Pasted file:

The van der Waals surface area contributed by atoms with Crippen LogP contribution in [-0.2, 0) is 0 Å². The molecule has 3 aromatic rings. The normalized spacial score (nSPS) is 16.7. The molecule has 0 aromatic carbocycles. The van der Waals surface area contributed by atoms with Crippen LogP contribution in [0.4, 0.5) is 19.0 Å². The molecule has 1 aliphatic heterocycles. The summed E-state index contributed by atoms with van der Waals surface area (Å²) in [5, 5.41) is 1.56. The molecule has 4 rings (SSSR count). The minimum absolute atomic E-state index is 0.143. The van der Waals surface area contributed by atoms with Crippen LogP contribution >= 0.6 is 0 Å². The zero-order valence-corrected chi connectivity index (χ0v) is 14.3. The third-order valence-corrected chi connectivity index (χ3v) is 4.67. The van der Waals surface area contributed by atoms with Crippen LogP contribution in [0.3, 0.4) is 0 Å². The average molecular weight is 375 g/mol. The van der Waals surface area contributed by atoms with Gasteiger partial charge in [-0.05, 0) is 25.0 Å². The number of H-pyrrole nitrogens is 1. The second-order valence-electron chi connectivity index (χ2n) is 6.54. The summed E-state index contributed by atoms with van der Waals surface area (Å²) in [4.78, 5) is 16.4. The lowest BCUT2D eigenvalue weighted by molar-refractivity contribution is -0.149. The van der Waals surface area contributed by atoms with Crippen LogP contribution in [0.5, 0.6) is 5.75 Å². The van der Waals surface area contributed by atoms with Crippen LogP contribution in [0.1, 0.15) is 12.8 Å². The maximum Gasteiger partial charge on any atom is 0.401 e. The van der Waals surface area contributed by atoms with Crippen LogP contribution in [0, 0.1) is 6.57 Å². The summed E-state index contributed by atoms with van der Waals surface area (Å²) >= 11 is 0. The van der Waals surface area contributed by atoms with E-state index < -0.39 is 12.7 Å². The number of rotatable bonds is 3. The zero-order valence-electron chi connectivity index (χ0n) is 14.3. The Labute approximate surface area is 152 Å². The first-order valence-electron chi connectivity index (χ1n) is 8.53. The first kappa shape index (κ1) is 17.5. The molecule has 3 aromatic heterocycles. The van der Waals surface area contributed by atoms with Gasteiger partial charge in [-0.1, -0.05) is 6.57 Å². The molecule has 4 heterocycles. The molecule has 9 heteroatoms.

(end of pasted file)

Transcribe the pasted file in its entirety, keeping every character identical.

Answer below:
The van der Waals surface area contributed by atoms with Crippen LogP contribution in [-0.2, 0) is 0 Å². The molecule has 3 aromatic rings. The normalized spacial score (nSPS) is 16.7. The molecule has 0 aromatic carbocycles. The van der Waals surface area contributed by atoms with Crippen LogP contribution in [0.4, 0.5) is 19.0 Å². The molecule has 1 aliphatic heterocycles. The summed E-state index contributed by atoms with van der Waals surface area (Å²) in [5, 5.41) is 1.56. The molecule has 4 rings (SSSR count). The minimum absolute atomic E-state index is 0.143. The van der Waals surface area contributed by atoms with Crippen LogP contribution >= 0.6 is 0 Å². The zero-order valence-corrected chi connectivity index (χ0v) is 14.3. The third-order valence-corrected chi connectivity index (χ3v) is 4.67. The van der Waals surface area contributed by atoms with Crippen LogP contribution in [0.3, 0.4) is 0 Å². The average molecular weight is 375 g/mol. The van der Waals surface area contributed by atoms with Gasteiger partial charge in [-0.05, 0) is 25.0 Å². The number of H-pyrrole nitrogens is 1. The second-order valence-electron chi connectivity index (χ2n) is 6.54. The summed E-state index contributed by atoms with van der Waals surface area (Å²) in [4.78, 5) is 16.4. The lowest BCUT2D eigenvalue weighted by molar-refractivity contribution is -0.149. The van der Waals surface area contributed by atoms with Crippen LogP contribution in [0.5, 0.6) is 5.75 Å². The van der Waals surface area contributed by atoms with Crippen LogP contribution in [0.1, 0.15) is 12.8 Å². The maximum Gasteiger partial charge on any atom is 0.401 e. The van der Waals surface area contributed by atoms with Crippen LogP contribution in [0, 0.1) is 6.57 Å². The summed E-state index contributed by atoms with van der Waals surface area (Å²) >= 11 is 0. The van der Waals surface area contributed by atoms with E-state index < -0.39 is 12.7 Å². The number of rotatable bonds is 3. The zero-order valence-electron chi connectivity index (χ0n) is 14.3. The Labute approximate surface area is 152 Å². The first-order valence-electron chi connectivity index (χ1n) is 8.53. The first kappa shape index (κ1) is 17.5. The molecule has 3 aromatic heterocycles. The van der Waals surface area contributed by atoms with Gasteiger partial charge in [-0.1, -0.05) is 6.57 Å². The molecule has 4 heterocycles. The molecule has 9 heteroatoms.